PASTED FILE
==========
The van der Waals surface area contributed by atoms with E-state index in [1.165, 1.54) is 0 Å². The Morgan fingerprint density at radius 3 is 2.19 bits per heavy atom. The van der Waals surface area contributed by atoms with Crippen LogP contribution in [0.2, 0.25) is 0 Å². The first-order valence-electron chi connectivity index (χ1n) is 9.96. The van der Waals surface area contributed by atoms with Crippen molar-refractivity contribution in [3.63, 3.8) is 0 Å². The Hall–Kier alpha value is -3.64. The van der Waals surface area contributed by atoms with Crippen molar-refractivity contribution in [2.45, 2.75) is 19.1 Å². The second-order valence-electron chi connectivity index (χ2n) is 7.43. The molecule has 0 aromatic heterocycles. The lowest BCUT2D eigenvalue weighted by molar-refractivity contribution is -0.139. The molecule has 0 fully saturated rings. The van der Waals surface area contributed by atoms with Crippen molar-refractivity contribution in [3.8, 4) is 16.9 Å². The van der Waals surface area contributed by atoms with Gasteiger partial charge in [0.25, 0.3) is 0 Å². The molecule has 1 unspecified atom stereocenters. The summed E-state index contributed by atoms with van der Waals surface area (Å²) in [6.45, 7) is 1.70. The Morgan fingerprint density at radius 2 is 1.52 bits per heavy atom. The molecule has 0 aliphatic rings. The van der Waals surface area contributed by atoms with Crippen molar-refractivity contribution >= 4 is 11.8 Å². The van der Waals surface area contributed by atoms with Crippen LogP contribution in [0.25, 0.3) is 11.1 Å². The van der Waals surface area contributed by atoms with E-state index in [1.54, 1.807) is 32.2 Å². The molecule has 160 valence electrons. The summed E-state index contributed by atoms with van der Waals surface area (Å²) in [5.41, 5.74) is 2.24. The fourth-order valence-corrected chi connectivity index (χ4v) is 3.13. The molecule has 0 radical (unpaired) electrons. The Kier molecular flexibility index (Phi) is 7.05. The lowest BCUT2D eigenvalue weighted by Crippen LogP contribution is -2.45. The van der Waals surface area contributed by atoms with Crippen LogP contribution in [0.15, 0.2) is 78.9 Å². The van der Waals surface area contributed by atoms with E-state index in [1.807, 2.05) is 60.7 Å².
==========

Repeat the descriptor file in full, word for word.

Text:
The van der Waals surface area contributed by atoms with E-state index in [1.165, 1.54) is 0 Å². The Morgan fingerprint density at radius 3 is 2.19 bits per heavy atom. The van der Waals surface area contributed by atoms with Crippen LogP contribution in [0.2, 0.25) is 0 Å². The first-order valence-electron chi connectivity index (χ1n) is 9.96. The van der Waals surface area contributed by atoms with Crippen molar-refractivity contribution in [3.63, 3.8) is 0 Å². The Hall–Kier alpha value is -3.64. The van der Waals surface area contributed by atoms with Crippen molar-refractivity contribution in [2.45, 2.75) is 19.1 Å². The second-order valence-electron chi connectivity index (χ2n) is 7.43. The molecule has 0 aromatic heterocycles. The lowest BCUT2D eigenvalue weighted by molar-refractivity contribution is -0.139. The molecule has 0 fully saturated rings. The van der Waals surface area contributed by atoms with Crippen molar-refractivity contribution in [3.8, 4) is 16.9 Å². The van der Waals surface area contributed by atoms with Gasteiger partial charge in [0.25, 0.3) is 0 Å². The molecule has 1 unspecified atom stereocenters. The summed E-state index contributed by atoms with van der Waals surface area (Å²) in [6.45, 7) is 1.70. The Morgan fingerprint density at radius 2 is 1.52 bits per heavy atom. The molecule has 0 aliphatic rings. The van der Waals surface area contributed by atoms with Crippen molar-refractivity contribution >= 4 is 11.8 Å². The van der Waals surface area contributed by atoms with Crippen LogP contribution in [0.25, 0.3) is 11.1 Å². The van der Waals surface area contributed by atoms with E-state index in [1.54, 1.807) is 32.2 Å². The molecule has 160 valence electrons. The summed E-state index contributed by atoms with van der Waals surface area (Å²) in [5.41, 5.74) is 2.24. The fourth-order valence-corrected chi connectivity index (χ4v) is 3.13. The molecule has 0 radical (unpaired) electrons. The Kier molecular flexibility index (Phi) is 7.05. The lowest BCUT2D eigenvalue weighted by Crippen LogP contribution is -2.45. The van der Waals surface area contributed by atoms with Crippen LogP contribution in [0.15, 0.2) is 78.9 Å². The van der Waals surface area contributed by atoms with E-state index in [1.807, 2.05) is 60.7 Å².